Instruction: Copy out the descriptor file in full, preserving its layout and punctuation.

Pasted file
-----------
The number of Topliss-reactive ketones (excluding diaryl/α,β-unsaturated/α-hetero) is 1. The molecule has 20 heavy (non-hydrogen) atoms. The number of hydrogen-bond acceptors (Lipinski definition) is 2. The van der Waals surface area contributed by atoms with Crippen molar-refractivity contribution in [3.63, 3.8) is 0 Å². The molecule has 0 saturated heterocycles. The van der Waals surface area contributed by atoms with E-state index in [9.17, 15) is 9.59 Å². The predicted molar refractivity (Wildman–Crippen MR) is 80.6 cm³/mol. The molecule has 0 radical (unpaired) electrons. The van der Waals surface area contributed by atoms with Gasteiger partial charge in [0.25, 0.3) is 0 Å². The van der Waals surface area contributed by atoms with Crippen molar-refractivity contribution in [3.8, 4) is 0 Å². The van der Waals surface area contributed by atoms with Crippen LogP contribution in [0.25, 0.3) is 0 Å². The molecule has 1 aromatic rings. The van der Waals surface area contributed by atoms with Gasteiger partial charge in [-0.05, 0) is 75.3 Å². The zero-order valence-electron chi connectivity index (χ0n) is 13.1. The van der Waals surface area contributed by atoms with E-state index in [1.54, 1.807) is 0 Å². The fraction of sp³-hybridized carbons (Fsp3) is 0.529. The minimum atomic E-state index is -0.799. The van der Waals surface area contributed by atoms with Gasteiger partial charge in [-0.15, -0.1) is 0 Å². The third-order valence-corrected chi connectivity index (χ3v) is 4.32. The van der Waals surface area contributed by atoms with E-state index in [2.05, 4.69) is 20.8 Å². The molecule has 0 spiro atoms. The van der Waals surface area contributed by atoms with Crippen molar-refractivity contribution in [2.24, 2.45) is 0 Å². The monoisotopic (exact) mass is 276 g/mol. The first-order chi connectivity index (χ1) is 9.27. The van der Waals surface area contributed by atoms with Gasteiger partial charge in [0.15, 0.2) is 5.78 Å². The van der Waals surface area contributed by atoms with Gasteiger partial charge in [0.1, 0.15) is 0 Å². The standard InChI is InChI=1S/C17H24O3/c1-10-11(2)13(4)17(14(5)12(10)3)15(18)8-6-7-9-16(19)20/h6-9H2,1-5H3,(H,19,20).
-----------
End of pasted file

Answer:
The number of Topliss-reactive ketones (excluding diaryl/α,β-unsaturated/α-hetero) is 1. The molecule has 20 heavy (non-hydrogen) atoms. The number of hydrogen-bond acceptors (Lipinski definition) is 2. The van der Waals surface area contributed by atoms with Crippen molar-refractivity contribution in [3.63, 3.8) is 0 Å². The molecule has 0 saturated heterocycles. The van der Waals surface area contributed by atoms with E-state index in [9.17, 15) is 9.59 Å². The predicted molar refractivity (Wildman–Crippen MR) is 80.6 cm³/mol. The molecule has 0 radical (unpaired) electrons. The van der Waals surface area contributed by atoms with Gasteiger partial charge in [0.25, 0.3) is 0 Å². The van der Waals surface area contributed by atoms with Crippen molar-refractivity contribution in [3.8, 4) is 0 Å². The van der Waals surface area contributed by atoms with Crippen LogP contribution in [0.25, 0.3) is 0 Å². The molecule has 1 aromatic rings. The van der Waals surface area contributed by atoms with Gasteiger partial charge in [-0.05, 0) is 75.3 Å². The zero-order valence-electron chi connectivity index (χ0n) is 13.1. The van der Waals surface area contributed by atoms with E-state index in [1.54, 1.807) is 0 Å². The fraction of sp³-hybridized carbons (Fsp3) is 0.529. The minimum atomic E-state index is -0.799. The van der Waals surface area contributed by atoms with Gasteiger partial charge in [-0.15, -0.1) is 0 Å². The third-order valence-corrected chi connectivity index (χ3v) is 4.32. The van der Waals surface area contributed by atoms with E-state index in [2.05, 4.69) is 20.8 Å². The molecule has 0 spiro atoms. The van der Waals surface area contributed by atoms with Crippen molar-refractivity contribution in [2.24, 2.45) is 0 Å². The monoisotopic (exact) mass is 276 g/mol. The first-order chi connectivity index (χ1) is 9.27. The van der Waals surface area contributed by atoms with Gasteiger partial charge in [0.15, 0.2) is 5.78 Å². The van der Waals surface area contributed by atoms with Gasteiger partial charge in [0.1, 0.15) is 0 Å². The standard InChI is InChI=1S/C17H24O3/c1-10-11(2)13(4)17(14(5)12(10)3)15(18)8-6-7-9-16(19)20/h6-9H2,1-5H3,(H,19,20).